I posted last week about a three-day brainstorming session convened to save Palo Alto-based Kepler's Books. Peter Turner had participated in that event, and he offered a helpful comment. Turner's perspective reminded me of a 2009 post inspired by Jason Pontin, editor of Technology Review.
Writing about periodicals, Pontin observed that “Neither resentment nor hope are business strategies.” As I said to Turner, that's tough love, but I think it’s a good perspective for bookstores, as well.
An interview with SIMBA Information's Michael Norris, conducted by Brian Howard of Book Business magazine, plainly addresses the bookstore conundrum. Asked about the symbiotic relationship between physical bookstores and online sales, Norris starts with the consumer:
"One of the solutions that can apply to chain and non-chain stores is to really focus on the user experience. The thing that I worry about with Barnes & Noble is that they have a tremendous asset in their stores, and their stores are exactly why the NOOK has done so well up to this point. They need to figure out ways to make the two divisions work more closely together, as opposed to working on an odd solution to separate the NOOK business from everything else."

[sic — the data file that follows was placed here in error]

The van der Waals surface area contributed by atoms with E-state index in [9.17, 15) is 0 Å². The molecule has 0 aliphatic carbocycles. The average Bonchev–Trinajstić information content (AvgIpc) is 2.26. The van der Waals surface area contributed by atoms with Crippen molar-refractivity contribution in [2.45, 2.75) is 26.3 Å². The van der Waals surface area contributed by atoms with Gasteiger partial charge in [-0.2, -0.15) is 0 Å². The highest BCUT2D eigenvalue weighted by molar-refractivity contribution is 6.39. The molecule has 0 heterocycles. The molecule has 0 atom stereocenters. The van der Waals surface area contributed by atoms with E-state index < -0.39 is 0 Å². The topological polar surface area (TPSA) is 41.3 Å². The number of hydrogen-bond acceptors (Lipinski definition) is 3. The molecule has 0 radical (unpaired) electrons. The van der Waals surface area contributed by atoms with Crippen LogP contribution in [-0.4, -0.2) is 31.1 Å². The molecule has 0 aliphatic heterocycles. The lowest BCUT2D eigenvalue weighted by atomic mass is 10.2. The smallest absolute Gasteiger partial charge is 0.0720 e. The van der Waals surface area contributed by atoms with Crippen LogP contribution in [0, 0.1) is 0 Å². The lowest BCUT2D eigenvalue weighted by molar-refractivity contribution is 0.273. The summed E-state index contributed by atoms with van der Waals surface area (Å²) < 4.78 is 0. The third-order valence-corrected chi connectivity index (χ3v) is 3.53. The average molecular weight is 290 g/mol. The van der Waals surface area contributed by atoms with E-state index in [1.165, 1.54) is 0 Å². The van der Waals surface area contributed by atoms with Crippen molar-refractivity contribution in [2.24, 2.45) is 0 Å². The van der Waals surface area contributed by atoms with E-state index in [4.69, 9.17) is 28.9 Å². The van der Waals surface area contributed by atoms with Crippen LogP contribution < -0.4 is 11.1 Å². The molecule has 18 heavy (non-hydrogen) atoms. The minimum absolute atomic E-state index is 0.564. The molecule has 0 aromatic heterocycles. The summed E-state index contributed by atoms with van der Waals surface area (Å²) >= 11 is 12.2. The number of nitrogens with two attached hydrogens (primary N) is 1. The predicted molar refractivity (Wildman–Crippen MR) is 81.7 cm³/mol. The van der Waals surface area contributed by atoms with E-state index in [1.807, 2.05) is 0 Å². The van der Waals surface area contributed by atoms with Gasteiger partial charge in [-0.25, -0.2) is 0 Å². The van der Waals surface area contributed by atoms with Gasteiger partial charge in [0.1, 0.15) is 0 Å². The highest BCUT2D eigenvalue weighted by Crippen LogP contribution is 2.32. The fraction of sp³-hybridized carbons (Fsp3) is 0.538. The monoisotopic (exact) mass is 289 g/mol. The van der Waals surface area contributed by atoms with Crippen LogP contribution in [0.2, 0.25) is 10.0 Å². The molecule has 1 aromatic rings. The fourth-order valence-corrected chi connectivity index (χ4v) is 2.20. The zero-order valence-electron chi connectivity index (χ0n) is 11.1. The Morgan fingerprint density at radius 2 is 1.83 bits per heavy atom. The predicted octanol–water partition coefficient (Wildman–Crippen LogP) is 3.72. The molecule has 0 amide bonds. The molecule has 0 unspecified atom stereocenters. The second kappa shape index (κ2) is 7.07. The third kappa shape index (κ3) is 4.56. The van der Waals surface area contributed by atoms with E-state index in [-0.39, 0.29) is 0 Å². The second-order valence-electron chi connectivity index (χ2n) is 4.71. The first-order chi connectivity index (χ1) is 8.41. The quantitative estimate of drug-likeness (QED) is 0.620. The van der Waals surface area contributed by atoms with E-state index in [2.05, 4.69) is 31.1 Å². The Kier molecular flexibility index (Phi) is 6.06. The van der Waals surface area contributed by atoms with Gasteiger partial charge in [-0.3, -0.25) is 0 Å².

Norris goes on to talk about the deal between Waterstone's and Amazon and what retailers who sell eBooks can do to compete. It's worth the full read, with a special place reserved for Norris's closing comment:
"I urge every retailer who does sell eBooks to buy one of their own eBooks and then buy the same or similar ebook from Amazon, then think outside of themselves and about what kind of experience is going to make people come back."
There may have been a bit of that going on in Palo Alto last weekend, but there needs to be more. Amazon is not going away.